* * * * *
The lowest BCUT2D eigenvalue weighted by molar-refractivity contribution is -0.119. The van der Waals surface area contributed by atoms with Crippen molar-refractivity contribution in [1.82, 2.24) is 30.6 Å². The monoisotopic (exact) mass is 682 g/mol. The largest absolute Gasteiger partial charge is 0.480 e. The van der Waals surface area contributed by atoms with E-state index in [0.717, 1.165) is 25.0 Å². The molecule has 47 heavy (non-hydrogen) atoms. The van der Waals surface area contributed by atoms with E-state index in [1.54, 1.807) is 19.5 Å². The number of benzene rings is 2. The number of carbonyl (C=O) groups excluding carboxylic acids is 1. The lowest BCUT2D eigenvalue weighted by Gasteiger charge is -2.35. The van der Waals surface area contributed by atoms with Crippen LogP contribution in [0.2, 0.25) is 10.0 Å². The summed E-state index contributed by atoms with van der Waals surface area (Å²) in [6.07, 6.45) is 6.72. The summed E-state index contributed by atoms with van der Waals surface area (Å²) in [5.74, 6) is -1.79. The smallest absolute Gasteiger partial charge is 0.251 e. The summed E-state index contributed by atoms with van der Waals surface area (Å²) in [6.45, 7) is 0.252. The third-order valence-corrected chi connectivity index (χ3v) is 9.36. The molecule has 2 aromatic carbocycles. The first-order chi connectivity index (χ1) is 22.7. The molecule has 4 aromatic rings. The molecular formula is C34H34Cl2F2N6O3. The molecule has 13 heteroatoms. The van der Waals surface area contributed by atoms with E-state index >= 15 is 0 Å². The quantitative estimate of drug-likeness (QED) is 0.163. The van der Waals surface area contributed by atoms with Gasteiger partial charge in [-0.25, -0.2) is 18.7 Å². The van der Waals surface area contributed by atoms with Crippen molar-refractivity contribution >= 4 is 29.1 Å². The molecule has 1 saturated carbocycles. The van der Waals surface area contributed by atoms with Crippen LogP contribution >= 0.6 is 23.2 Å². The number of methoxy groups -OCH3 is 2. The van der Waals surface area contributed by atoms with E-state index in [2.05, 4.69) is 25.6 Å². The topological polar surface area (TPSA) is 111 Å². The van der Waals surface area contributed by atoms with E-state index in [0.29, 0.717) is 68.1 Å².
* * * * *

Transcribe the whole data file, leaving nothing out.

The lowest BCUT2D eigenvalue weighted by molar-refractivity contribution is -0.119. The van der Waals surface area contributed by atoms with Crippen molar-refractivity contribution in [1.82, 2.24) is 30.6 Å². The monoisotopic (exact) mass is 682 g/mol. The largest absolute Gasteiger partial charge is 0.480 e. The van der Waals surface area contributed by atoms with E-state index in [0.717, 1.165) is 25.0 Å². The molecule has 47 heavy (non-hydrogen) atoms. The van der Waals surface area contributed by atoms with E-state index in [1.54, 1.807) is 19.5 Å². The number of benzene rings is 2. The number of carbonyl (C=O) groups excluding carboxylic acids is 1. The lowest BCUT2D eigenvalue weighted by Gasteiger charge is -2.35. The van der Waals surface area contributed by atoms with Crippen LogP contribution in [0.2, 0.25) is 10.0 Å². The summed E-state index contributed by atoms with van der Waals surface area (Å²) in [6.07, 6.45) is 6.72. The summed E-state index contributed by atoms with van der Waals surface area (Å²) in [5.74, 6) is -1.79. The smallest absolute Gasteiger partial charge is 0.251 e. The summed E-state index contributed by atoms with van der Waals surface area (Å²) in [6.45, 7) is 0.252. The third-order valence-corrected chi connectivity index (χ3v) is 9.36. The molecule has 2 aromatic carbocycles. The first-order chi connectivity index (χ1) is 22.7. The molecule has 4 aromatic rings. The molecular formula is C34H34Cl2F2N6O3. The molecule has 13 heteroatoms. The van der Waals surface area contributed by atoms with E-state index >= 15 is 0 Å². The quantitative estimate of drug-likeness (QED) is 0.163. The van der Waals surface area contributed by atoms with Gasteiger partial charge in [-0.25, -0.2) is 18.7 Å². The van der Waals surface area contributed by atoms with Crippen molar-refractivity contribution >= 4 is 29.1 Å². The molecule has 1 saturated carbocycles. The van der Waals surface area contributed by atoms with Crippen LogP contribution >= 0.6 is 23.2 Å². The number of methoxy groups -OCH3 is 2. The van der Waals surface area contributed by atoms with E-state index in [2.05, 4.69) is 25.6 Å². The topological polar surface area (TPSA) is 111 Å². The van der Waals surface area contributed by atoms with E-state index in [0.29, 0.717) is 68.1 Å².